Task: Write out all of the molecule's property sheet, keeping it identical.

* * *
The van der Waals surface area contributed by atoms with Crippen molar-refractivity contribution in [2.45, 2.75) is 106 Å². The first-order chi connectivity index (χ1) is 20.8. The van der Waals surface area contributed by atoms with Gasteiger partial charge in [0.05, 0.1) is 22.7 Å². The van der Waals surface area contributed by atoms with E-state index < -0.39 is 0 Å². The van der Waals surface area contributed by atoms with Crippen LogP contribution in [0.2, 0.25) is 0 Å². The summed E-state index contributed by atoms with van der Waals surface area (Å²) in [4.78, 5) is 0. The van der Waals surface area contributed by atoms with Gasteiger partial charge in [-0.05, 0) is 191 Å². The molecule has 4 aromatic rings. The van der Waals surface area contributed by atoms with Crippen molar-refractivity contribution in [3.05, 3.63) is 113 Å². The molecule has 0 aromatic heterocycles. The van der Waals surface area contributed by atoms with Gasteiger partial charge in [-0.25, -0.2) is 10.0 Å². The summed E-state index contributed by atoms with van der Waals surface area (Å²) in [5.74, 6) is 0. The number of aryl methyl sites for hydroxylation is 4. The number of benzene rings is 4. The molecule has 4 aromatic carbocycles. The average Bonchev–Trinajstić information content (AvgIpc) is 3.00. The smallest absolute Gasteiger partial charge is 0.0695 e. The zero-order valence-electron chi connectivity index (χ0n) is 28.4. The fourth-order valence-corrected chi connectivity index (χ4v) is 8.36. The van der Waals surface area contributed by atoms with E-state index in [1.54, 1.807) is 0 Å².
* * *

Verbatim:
The van der Waals surface area contributed by atoms with Crippen molar-refractivity contribution in [2.45, 2.75) is 106 Å². The first-order chi connectivity index (χ1) is 20.8. The van der Waals surface area contributed by atoms with Gasteiger partial charge in [0.05, 0.1) is 22.7 Å². The van der Waals surface area contributed by atoms with E-state index < -0.39 is 0 Å². The van der Waals surface area contributed by atoms with Crippen LogP contribution in [0.2, 0.25) is 0 Å². The summed E-state index contributed by atoms with van der Waals surface area (Å²) in [4.78, 5) is 0. The van der Waals surface area contributed by atoms with Gasteiger partial charge in [-0.05, 0) is 191 Å². The molecule has 4 aromatic rings. The van der Waals surface area contributed by atoms with Crippen molar-refractivity contribution in [3.05, 3.63) is 113 Å². The molecule has 0 aromatic heterocycles. The van der Waals surface area contributed by atoms with Gasteiger partial charge in [-0.25, -0.2) is 10.0 Å². The summed E-state index contributed by atoms with van der Waals surface area (Å²) in [5.74, 6) is 0. The number of aryl methyl sites for hydroxylation is 4. The number of benzene rings is 4. The molecule has 4 aromatic carbocycles. The average Bonchev–Trinajstić information content (AvgIpc) is 3.00. The smallest absolute Gasteiger partial charge is 0.0695 e. The zero-order valence-electron chi connectivity index (χ0n) is 28.4. The fourth-order valence-corrected chi connectivity index (χ4v) is 8.36. The van der Waals surface area contributed by atoms with E-state index in [1.54, 1.807) is 0 Å².